You think you know struggle? Try being a male R&B singer. Forging a
unique path in a field saturated with dozens upon dozens of becornrowed
hopefuls, in an industry that gives .75 of a damn about the little man
can't be easy. Social networks, video countdowns, and inboxes are
endlessly cluttered with singles, mixtapes, and videos from crooning,
emoting, almost admirably persistent R&B Dudes (several notches
behind the "Rapper Dude" on the People Who Are Annoying list) and there
is no end in sight. Bless them and their texturized hair, seductively
opened shirts, voicemail interludes, and spoken intros starting with "Hey
girl..." Since they live in the studio "writing hits," they largely
haven't received the memo that spastic, passionate Jodeci-esque fits of
emotion in videos are no longer mandatory, mind you. So bear with them.
After the bounce
The R&B Dude's entire life is an uphill battle. He's relegated to a
life of outrunning mediocrity and walking the tightrope between
unquestionable masculinity and endearing, romantic sensitivity. The
R&B Dude is, according to universal law, required to take himself
embarrassingly seriously. You see those veins straining in that neck?
That means he's a big deal, goddamn you. So don't you forget it. R&B
Dude typically has some enormous and insurmountable
shortcoming, which they'll compensate for -- or distract you from -- with
some other often annoying tactic. It could be Tank's unjustified
cockiness (tactic: aggressively attacking naysayers). Or Drake's Treacher Collins. Or, even Musiq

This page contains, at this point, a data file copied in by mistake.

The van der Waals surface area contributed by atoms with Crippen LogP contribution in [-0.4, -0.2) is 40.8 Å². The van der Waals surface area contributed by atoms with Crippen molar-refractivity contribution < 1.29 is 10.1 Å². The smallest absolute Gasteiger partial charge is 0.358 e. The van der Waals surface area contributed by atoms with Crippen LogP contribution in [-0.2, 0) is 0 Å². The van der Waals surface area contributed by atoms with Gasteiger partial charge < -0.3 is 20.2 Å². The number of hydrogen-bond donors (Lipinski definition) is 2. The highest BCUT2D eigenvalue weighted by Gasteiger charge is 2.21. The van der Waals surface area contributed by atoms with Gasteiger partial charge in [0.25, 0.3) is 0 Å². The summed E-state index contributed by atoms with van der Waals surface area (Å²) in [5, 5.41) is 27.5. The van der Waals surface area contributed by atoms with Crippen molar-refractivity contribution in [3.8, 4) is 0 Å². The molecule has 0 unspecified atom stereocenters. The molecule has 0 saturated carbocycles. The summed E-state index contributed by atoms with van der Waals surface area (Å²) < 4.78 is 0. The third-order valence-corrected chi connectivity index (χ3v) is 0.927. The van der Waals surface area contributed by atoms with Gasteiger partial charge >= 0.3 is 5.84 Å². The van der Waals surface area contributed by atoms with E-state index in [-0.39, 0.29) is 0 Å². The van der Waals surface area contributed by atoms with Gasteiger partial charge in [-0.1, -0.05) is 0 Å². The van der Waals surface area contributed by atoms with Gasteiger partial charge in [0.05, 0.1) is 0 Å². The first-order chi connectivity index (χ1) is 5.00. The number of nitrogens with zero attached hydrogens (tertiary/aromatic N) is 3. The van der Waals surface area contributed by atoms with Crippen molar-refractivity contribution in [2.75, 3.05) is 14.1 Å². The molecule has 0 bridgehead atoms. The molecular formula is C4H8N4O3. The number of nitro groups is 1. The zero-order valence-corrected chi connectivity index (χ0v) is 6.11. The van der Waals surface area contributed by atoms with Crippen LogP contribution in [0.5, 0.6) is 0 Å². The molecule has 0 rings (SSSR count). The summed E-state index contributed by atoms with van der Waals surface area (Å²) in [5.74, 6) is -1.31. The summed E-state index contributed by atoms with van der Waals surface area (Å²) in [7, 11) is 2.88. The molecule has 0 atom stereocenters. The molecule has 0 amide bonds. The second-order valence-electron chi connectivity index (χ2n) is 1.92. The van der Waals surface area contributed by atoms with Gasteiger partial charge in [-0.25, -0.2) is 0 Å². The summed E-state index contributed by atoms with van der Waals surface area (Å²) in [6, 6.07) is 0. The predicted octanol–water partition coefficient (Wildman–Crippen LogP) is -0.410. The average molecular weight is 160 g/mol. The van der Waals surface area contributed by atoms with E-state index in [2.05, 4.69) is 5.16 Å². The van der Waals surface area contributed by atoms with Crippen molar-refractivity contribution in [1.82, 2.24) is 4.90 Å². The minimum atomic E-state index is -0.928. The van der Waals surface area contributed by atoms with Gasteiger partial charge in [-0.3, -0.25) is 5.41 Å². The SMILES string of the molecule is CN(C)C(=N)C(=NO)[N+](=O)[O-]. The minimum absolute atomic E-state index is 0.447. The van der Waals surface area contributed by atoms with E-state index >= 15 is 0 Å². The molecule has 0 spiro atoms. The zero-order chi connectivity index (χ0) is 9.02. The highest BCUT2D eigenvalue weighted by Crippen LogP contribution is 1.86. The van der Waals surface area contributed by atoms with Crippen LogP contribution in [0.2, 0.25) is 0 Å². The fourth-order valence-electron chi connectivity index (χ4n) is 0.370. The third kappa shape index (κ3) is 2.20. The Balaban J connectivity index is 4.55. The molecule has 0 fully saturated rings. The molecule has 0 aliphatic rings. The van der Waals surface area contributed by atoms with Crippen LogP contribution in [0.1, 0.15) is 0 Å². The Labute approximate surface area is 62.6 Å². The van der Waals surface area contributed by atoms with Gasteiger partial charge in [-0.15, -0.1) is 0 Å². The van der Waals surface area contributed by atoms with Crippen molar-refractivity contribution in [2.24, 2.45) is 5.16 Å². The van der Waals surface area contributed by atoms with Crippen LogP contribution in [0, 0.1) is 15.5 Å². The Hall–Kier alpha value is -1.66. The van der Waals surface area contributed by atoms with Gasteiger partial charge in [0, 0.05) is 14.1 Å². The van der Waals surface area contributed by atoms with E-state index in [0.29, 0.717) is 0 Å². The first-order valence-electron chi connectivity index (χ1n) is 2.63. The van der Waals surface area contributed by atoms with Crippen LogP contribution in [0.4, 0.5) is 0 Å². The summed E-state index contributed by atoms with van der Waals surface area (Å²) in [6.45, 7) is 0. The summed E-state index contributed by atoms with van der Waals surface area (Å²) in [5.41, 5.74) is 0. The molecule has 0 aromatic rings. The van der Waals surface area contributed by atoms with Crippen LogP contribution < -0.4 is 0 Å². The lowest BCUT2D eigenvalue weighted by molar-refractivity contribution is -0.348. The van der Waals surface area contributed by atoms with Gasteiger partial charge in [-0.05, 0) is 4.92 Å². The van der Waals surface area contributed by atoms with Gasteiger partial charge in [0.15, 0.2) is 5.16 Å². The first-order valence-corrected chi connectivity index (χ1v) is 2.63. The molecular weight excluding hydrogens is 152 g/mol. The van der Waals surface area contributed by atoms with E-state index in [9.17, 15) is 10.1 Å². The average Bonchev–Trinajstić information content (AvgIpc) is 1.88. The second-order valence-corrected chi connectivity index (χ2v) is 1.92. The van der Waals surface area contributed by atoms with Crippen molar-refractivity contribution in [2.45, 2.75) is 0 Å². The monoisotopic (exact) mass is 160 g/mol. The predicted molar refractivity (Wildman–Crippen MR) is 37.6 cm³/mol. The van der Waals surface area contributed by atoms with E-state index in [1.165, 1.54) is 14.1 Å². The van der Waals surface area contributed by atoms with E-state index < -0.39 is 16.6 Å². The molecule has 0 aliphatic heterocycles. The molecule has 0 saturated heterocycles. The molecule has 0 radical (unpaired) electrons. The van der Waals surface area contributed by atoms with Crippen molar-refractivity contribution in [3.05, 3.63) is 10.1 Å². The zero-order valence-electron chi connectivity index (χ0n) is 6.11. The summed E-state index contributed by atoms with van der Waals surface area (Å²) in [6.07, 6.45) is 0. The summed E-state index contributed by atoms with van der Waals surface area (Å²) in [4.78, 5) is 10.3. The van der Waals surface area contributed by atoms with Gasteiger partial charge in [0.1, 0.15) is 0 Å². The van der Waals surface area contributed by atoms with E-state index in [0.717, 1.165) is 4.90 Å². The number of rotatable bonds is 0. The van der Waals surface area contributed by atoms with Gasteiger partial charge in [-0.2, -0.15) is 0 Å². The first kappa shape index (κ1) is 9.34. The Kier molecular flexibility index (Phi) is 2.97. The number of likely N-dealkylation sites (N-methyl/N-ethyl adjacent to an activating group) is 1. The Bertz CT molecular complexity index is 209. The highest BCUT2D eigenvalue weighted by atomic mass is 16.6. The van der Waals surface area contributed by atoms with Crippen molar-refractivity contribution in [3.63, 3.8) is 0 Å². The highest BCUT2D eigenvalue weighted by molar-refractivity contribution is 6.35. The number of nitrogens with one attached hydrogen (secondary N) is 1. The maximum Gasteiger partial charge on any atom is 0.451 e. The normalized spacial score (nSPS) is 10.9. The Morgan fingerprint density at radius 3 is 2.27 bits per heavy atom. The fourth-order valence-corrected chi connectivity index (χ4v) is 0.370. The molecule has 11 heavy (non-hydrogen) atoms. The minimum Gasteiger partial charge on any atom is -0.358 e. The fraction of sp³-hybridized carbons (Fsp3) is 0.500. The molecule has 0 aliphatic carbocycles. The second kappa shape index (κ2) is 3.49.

Soulchild's...um...well...the point is: It's not easy. Ask Trey Songz. He must at once be the
ideal husband and an ever-shirtless womanizer. He must tend to/plow his
loose-legged fans and still make his mama proud. He even had
to make a new genre out of rhythmic yodeling. Give that man an award.
And unless you're lucky enough to have a decent face, R&B Dude is
forbidden from removing his shades, regardless of location, occasion, or
time of day. It's exhausting, I tell you.
What's prompted all of this? The video for Bobby V's "Sweetness." The clip from the upcoming Fly On The Wall (no Miley Cyrus) finds Bobby getting X-rated with a well-paid video model. No disrespect to the "actress," as booty
enhancements surely won't pay for themselves, of course. It's no secret
that the R&B Dude's biggest battle is not producing trash. "How can I
separate myself from the pack and not suck?," he asks himself. That
struggle, and every other R&B Dude struggle can be witnessed here.
From the nearly two minute failed comedic opening -- Jerome from Martin,
anyone? -- to the decidedly 106 & Plantation-friendly production
values, there are many larger issues represented within this video. By
law, R&B Dude is required to have at least one pointless, soft porn
video. Song quality is irrelevant. Chris Brown had "No Bullsh*t" and Trey Songz invented sex.
Bobby would like you to know he can be sexy, too. In actuality, it's
about as enticing as a Tyler Perry sex scene. With a woman. Fast forward
to the 3:59 mark. Most. Unsexy. Thing. Ever. Filmed. If you've ever
been an awkward, virginal teenager fondling an insanely hot, experienced
but uninterested girl, then this video will speak to you directly.
Otherwise: no. It does, however, signify a staple of the R&B Dude's
existence: the flop.
At least he didn't attempt a D'Angelo.
I haven't followed Bobby V much since he surrendered his budget over at Ludacris' Disturbing Tha Peace imprint. Apparently I'm not missing much. This being his fourth album, he has yet to, in his words, break through. Don't get your hopes up, dude. Word to Kelly Rowland,
High Priestess of the Non-Breakthrough. To his credit, he can carry a
tune; his voice is not as terrible as the video. He's just living the
R&B Dude life, fighting the good fight: being unable to locate a
person who gives a sh*t. See what the fuss is (not) about below.